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Personal Digital Assistants

Electronic notebooks, personal digital assistants and pocket translators were quite popular less than a decade ago, however, now all of them are obsolete because of the smartphones that are available starting at around $200 - $250.


Apple Messagepad. Image originally published by BrianMadden.com

The first personal digital assistant is officially believed to be Apple Messagepad (Newton platform), which was formally unveiled in 1992 (some believe that the first PDA was Casio PF 3000 released in 1983, but its functionality was just too limited, it only could store phone numbers, addresses and memos and was limited in memory capacity), but it never was mass produced due to various reasons. The company that actually made a mass PDAs was U.S. Robotics with its Palm brand in 1996.


U.S. Robotics Palm Pilot 5000. Image originally published at Flickr

Palm quickly became rather popular among business users and in the year 2000 Microsoft Corp. introduced its operating system (OS) aimed at handhelds: Windows for Pocket PC. Along with Microsoft, numerous makers of personal computers, including Compaq and Hewlett-Packard, introduced their own PDAs.

Both Palm OS- and Windows-based PDAs did not feature GSM connectivity and that required owners to carry both mobile phone as well as PDA.


Blackberry Bold 9000

But the new class of devices was born while PDAs were evolving: in 1996 Nokia released its first Communicator phone that featured PDA functionality and in 1999 Research in Motion introduced its Blackberry (the first implementation resembled an Internet pager, like ICQ).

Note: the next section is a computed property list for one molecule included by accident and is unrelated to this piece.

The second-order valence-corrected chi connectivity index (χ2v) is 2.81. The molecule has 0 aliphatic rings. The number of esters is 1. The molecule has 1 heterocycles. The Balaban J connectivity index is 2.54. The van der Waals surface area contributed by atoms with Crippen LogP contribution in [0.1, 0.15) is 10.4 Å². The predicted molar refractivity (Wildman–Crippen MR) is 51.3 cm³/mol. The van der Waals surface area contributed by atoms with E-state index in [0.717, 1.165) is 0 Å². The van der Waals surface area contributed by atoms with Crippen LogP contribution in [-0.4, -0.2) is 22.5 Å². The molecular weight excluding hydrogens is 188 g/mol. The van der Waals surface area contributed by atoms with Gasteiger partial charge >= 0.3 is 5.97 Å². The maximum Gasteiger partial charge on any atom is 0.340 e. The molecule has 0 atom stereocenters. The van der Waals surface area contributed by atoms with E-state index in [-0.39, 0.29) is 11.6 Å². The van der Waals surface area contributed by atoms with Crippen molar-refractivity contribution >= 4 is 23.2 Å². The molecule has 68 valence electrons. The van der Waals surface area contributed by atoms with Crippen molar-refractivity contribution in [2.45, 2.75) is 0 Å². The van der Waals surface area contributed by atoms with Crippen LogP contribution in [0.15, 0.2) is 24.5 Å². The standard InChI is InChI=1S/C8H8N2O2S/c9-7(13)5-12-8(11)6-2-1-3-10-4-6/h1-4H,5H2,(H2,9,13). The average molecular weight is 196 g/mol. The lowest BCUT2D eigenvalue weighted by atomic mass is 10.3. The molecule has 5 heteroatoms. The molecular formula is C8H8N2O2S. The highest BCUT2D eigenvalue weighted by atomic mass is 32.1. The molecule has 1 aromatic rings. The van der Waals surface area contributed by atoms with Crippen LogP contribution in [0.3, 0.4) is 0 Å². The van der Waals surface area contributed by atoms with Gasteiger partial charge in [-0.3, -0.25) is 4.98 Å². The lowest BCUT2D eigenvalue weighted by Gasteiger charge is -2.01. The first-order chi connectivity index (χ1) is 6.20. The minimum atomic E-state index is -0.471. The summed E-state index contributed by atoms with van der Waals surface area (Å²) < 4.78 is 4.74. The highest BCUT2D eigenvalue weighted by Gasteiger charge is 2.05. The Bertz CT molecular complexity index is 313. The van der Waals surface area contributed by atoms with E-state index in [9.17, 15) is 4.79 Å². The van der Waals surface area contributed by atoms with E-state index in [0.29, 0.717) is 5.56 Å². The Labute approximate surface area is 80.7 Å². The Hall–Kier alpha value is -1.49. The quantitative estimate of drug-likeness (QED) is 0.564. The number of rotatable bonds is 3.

HP iPaq 5550

By 2003 – 2004, there were numerous smartphones on the market competing against personal digital assistants. Although they were bulky, at the time PDAs had numerous advantages over smartphones, e.g., Windows operating system, compatibility with different file types, support for both Bluetooth and Wi-Fi (in fact, it was possible to make phone calls using Skype!), higher-performance processors, higher quality screens and audio output. However, by the year 2006 smartphones evolved tremendously: they got support for Wi-Fi and also featured 3G baseband, in addition, their multimedia capabilities were a far cry from what they were just several years before that. As a result, in 2005 – 2006 timeframe the popularity of PDAs among business users started to decrease and at present almost nobody use them for business purposes.


Apple iPhone 3GS

From some point of view PDAs have not died: they evolved into smartphones in many terms. Even Apple iPhone, a device that many consider to be the peak of the evolution, resemble PDAs with touch-screens that were available many years ago.

The main reason why personal digital assistants ceased to exist is their high price and the lack of support for GSM/GPRS/EDGE/3G, which meant that cell operators had no stimulus to subsidize pricing of PDAs or sell them at discount prices. Obviously, operators were much more interested in selling smartphones, which eventually pushed PDAs out of the market.

 
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